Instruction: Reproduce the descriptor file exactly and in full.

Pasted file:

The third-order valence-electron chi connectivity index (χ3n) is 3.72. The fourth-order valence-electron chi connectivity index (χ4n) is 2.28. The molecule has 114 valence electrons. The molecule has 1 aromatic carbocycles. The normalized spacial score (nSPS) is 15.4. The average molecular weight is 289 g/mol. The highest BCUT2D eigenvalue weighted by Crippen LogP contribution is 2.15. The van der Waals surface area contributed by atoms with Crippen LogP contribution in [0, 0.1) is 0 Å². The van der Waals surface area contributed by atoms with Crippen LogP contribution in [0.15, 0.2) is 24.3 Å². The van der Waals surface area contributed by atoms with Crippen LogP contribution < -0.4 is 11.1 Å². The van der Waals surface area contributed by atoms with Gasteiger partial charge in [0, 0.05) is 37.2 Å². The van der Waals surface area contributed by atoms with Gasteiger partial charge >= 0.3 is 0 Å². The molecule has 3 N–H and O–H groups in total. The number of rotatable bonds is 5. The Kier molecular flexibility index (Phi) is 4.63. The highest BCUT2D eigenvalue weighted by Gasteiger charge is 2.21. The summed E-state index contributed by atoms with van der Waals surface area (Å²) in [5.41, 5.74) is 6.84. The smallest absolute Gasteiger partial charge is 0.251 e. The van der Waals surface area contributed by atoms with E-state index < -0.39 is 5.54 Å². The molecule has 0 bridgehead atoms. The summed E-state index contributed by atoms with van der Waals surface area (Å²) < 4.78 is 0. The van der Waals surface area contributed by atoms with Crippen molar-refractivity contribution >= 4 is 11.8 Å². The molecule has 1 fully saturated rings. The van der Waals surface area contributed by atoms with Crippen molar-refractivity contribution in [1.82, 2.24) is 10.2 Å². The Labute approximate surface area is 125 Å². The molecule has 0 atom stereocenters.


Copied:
The third-order valence-electron chi connectivity index (χ3n) is 3.72. The fourth-order valence-electron chi connectivity index (χ4n) is 2.28. The molecule has 114 valence electrons. The molecule has 1 aromatic carbocycles. The normalized spacial score (nSPS) is 15.4. The average molecular weight is 289 g/mol. The highest BCUT2D eigenvalue weighted by Crippen LogP contribution is 2.15. The van der Waals surface area contributed by atoms with Crippen LogP contribution in [0, 0.1) is 0 Å². The van der Waals surface area contributed by atoms with Crippen LogP contribution in [0.15, 0.2) is 24.3 Å². The van der Waals surface area contributed by atoms with Crippen LogP contribution < -0.4 is 11.1 Å². The van der Waals surface area contributed by atoms with Gasteiger partial charge in [0, 0.05) is 37.2 Å². The van der Waals surface area contributed by atoms with Gasteiger partial charge >= 0.3 is 0 Å². The molecule has 3 N–H and O–H groups in total. The number of rotatable bonds is 5. The Kier molecular flexibility index (Phi) is 4.63. The highest BCUT2D eigenvalue weighted by Gasteiger charge is 2.21. The summed E-state index contributed by atoms with van der Waals surface area (Å²) in [5.41, 5.74) is 6.84. The smallest absolute Gasteiger partial charge is 0.251 e. The van der Waals surface area contributed by atoms with E-state index < -0.39 is 5.54 Å². The molecule has 0 bridgehead atoms. The summed E-state index contributed by atoms with van der Waals surface area (Å²) < 4.78 is 0. The van der Waals surface area contributed by atoms with Crippen molar-refractivity contribution >= 4 is 11.8 Å². The molecule has 1 fully saturated rings. The van der Waals surface area contributed by atoms with Crippen molar-refractivity contribution in [1.82, 2.24) is 10.2 Å². The Labute approximate surface area is 125 Å². The molecule has 0 atom stereocenters.